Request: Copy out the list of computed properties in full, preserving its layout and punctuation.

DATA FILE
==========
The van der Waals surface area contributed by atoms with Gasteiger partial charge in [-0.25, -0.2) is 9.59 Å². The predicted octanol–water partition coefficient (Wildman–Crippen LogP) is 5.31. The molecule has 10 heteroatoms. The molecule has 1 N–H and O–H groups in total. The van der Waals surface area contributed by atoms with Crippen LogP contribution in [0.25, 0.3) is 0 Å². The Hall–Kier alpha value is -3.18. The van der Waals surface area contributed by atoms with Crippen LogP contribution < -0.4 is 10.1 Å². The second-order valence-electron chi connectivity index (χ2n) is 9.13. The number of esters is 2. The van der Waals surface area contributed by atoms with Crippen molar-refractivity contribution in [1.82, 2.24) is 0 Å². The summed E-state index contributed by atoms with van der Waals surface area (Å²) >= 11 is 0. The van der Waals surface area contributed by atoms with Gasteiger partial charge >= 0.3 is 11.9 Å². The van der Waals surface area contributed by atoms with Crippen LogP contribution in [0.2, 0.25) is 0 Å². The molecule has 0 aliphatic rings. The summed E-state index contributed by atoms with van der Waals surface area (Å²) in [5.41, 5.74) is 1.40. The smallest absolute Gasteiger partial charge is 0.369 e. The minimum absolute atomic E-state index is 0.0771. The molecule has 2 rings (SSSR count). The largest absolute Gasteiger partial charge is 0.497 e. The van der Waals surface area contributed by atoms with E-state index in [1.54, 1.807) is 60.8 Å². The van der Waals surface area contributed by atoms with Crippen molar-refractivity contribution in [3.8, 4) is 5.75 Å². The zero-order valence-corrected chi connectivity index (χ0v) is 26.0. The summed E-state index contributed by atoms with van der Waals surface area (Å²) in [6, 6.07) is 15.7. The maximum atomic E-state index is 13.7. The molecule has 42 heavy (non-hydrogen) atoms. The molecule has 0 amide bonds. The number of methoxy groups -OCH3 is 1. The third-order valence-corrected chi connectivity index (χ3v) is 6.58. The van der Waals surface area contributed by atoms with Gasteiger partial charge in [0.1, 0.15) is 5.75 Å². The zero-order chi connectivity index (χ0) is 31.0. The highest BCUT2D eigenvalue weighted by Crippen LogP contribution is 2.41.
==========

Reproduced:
The van der Waals surface area contributed by atoms with Gasteiger partial charge in [-0.25, -0.2) is 9.59 Å². The predicted octanol–water partition coefficient (Wildman–Crippen LogP) is 5.31. The molecule has 10 heteroatoms. The molecule has 1 N–H and O–H groups in total. The van der Waals surface area contributed by atoms with Crippen LogP contribution in [0.25, 0.3) is 0 Å². The Hall–Kier alpha value is -3.18. The van der Waals surface area contributed by atoms with Crippen LogP contribution < -0.4 is 10.1 Å². The second-order valence-electron chi connectivity index (χ2n) is 9.13. The number of esters is 2. The van der Waals surface area contributed by atoms with Crippen molar-refractivity contribution in [1.82, 2.24) is 0 Å². The summed E-state index contributed by atoms with van der Waals surface area (Å²) >= 11 is 0. The van der Waals surface area contributed by atoms with Gasteiger partial charge >= 0.3 is 11.9 Å². The van der Waals surface area contributed by atoms with Crippen LogP contribution in [0.2, 0.25) is 0 Å². The molecule has 0 aliphatic rings. The summed E-state index contributed by atoms with van der Waals surface area (Å²) in [5.41, 5.74) is 1.40. The smallest absolute Gasteiger partial charge is 0.369 e. The minimum absolute atomic E-state index is 0.0771. The molecule has 2 rings (SSSR count). The largest absolute Gasteiger partial charge is 0.497 e. The van der Waals surface area contributed by atoms with E-state index in [1.54, 1.807) is 60.8 Å². The van der Waals surface area contributed by atoms with Crippen molar-refractivity contribution in [3.8, 4) is 5.75 Å². The zero-order valence-corrected chi connectivity index (χ0v) is 26.0. The summed E-state index contributed by atoms with van der Waals surface area (Å²) in [6, 6.07) is 15.7. The maximum atomic E-state index is 13.7. The molecule has 42 heavy (non-hydrogen) atoms. The molecule has 0 amide bonds. The number of methoxy groups -OCH3 is 1. The third-order valence-corrected chi connectivity index (χ3v) is 6.58. The van der Waals surface area contributed by atoms with Gasteiger partial charge in [0.1, 0.15) is 5.75 Å². The zero-order chi connectivity index (χ0) is 31.0. The highest BCUT2D eigenvalue weighted by Crippen LogP contribution is 2.41.